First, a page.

Heart Shaped World
1989: Reprise 9 25837-2
Ill be upfront about this: Wicked Game was what I first heard of Chris Isaak, and I got this album originally because of that and how gasp-inducingly handsome he appeared. Its not lofty, but its honest. However, after actually listening to the album, I found that he was significantly more talented than I tend to expect someone that pretty to actually be, so much so that I got his next album (San Francisco Days) and his previous two (Silvertone and Chris Isaak) in order to know this ones context.
Of the four I have (and I dont rule out adding his more recent work to my collection, I just havent done so), this might be the finest and if its not, San Francisco Days certainly is. The first two albums werent bad, but theyre clearly Isaak and band members finding some identity and a definitive sound, a process which resulted in the confident delivery of this album and everything that followed.
Im not particularly a fan of the gentle-coyote-howling style of crooning that Isaak uses on Wicked Game and other numbers, but he manages to make it almost appealing. There is a sensitivity and intimacy about his voice that forces me to not just sympathize but even wish to comfort which is a dangerous power, and I can only hope that he uses it responsibly in his personal life. (Although recently [November 2004] I happened to catch a glimpse of Isaak performing on Austin City Limits, and he made a comment between songs about meeting a female fan to give her guitar lessons and how she was still spitting out sequins a few days later .)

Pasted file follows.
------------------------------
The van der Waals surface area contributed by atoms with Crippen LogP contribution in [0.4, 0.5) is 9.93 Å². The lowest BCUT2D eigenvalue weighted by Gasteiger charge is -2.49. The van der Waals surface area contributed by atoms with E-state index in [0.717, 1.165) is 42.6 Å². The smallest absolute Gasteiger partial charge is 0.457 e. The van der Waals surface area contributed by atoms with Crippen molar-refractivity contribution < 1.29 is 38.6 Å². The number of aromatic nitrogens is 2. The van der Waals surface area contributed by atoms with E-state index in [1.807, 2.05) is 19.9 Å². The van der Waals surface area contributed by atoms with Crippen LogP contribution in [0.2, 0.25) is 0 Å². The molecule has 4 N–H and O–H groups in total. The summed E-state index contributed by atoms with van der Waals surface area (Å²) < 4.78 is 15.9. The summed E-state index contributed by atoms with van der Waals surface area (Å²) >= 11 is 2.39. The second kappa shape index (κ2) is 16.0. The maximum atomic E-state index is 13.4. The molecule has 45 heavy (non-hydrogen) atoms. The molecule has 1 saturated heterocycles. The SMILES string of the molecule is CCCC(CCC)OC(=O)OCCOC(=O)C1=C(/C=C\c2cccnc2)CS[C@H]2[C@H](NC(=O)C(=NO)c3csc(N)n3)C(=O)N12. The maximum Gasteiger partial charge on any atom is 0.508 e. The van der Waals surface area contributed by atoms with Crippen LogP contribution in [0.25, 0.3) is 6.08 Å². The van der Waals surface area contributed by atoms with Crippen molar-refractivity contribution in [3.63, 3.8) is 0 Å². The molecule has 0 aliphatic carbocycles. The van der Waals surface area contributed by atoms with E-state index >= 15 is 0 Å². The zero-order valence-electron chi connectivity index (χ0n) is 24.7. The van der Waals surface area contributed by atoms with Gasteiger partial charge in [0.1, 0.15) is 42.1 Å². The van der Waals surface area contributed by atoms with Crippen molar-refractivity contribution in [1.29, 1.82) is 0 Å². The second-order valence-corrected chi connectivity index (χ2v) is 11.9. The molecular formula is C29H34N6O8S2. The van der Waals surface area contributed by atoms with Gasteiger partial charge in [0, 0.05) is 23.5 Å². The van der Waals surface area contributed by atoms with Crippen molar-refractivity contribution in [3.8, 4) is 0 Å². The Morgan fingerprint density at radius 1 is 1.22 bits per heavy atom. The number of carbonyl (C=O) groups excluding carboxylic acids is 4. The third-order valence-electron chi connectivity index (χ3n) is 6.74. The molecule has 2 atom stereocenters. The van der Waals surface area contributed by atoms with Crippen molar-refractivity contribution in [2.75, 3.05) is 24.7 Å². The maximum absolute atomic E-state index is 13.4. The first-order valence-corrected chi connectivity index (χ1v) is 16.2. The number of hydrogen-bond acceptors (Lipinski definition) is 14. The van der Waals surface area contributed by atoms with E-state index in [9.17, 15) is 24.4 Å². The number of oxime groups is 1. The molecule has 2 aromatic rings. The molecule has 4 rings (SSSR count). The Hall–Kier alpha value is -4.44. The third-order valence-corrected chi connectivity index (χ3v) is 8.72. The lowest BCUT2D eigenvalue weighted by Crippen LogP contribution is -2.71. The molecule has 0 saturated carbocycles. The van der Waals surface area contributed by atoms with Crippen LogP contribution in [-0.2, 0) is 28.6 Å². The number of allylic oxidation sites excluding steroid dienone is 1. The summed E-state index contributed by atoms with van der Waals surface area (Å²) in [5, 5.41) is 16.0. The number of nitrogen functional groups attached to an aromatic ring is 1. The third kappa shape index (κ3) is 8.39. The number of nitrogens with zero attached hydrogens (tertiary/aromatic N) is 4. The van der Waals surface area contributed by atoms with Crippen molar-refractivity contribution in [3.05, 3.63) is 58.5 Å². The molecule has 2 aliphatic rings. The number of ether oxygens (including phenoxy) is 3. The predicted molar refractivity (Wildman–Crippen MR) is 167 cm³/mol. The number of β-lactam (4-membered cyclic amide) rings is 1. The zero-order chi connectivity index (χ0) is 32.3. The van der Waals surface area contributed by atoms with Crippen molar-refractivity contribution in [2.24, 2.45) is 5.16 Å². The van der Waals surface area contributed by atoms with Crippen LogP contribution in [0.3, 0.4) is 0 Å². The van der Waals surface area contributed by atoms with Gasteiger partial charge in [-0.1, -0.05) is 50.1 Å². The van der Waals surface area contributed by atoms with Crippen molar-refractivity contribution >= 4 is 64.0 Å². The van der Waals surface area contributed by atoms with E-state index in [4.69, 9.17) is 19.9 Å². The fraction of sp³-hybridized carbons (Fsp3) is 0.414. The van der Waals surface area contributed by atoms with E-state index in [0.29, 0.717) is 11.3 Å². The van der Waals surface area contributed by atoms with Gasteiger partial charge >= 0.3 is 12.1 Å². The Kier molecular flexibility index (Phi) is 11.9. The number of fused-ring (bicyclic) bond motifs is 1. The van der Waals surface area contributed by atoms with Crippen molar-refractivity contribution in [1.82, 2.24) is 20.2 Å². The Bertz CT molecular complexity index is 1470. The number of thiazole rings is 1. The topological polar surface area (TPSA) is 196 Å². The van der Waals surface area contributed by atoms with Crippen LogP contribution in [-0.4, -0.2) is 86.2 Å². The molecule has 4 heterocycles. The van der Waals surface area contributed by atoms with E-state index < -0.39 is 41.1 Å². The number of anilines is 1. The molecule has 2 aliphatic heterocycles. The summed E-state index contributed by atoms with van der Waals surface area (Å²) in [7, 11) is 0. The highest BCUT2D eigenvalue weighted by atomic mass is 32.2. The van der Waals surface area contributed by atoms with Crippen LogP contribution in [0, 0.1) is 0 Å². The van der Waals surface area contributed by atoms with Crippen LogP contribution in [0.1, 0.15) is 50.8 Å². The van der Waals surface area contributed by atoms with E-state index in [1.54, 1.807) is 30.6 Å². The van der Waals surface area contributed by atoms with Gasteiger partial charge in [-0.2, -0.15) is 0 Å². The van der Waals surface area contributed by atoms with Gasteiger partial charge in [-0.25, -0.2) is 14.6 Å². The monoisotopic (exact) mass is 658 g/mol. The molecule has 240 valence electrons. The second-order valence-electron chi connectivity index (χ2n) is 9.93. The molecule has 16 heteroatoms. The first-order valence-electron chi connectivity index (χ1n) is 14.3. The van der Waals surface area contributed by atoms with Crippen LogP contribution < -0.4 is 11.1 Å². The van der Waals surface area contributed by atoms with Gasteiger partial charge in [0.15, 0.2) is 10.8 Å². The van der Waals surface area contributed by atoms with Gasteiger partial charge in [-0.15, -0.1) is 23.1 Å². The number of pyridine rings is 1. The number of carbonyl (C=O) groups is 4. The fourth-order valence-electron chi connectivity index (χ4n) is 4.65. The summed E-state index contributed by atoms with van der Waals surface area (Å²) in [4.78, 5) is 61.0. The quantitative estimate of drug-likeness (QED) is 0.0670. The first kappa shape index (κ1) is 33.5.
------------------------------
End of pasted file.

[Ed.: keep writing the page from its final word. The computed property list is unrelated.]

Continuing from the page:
Right, so apart from the song that got me and everyone else introduced to Chris Isaak who didnt already know about him, Id have to say that Diddly Daddy (which wasnt on the vinyl or cassette releases of this album), the title track, Im Not Waiting, and Wrong To Love You are the reasons I keep playing this album and delight in its existence.
And although Im not at the moment inclined to post a review of his album Silvertone, I want to note that his song Western Stars is a lovely piece of cowboy noodling that he brings off beautifully, and when k.d. lang covered it soon afterwards (on her Shadowland) it already sounded classic (but his recording, the original, was just a smidgen more poignant).
Comments © 2005 Mark Ellis Walker, except as noted, and no claim is made to the images and quoted lyrics.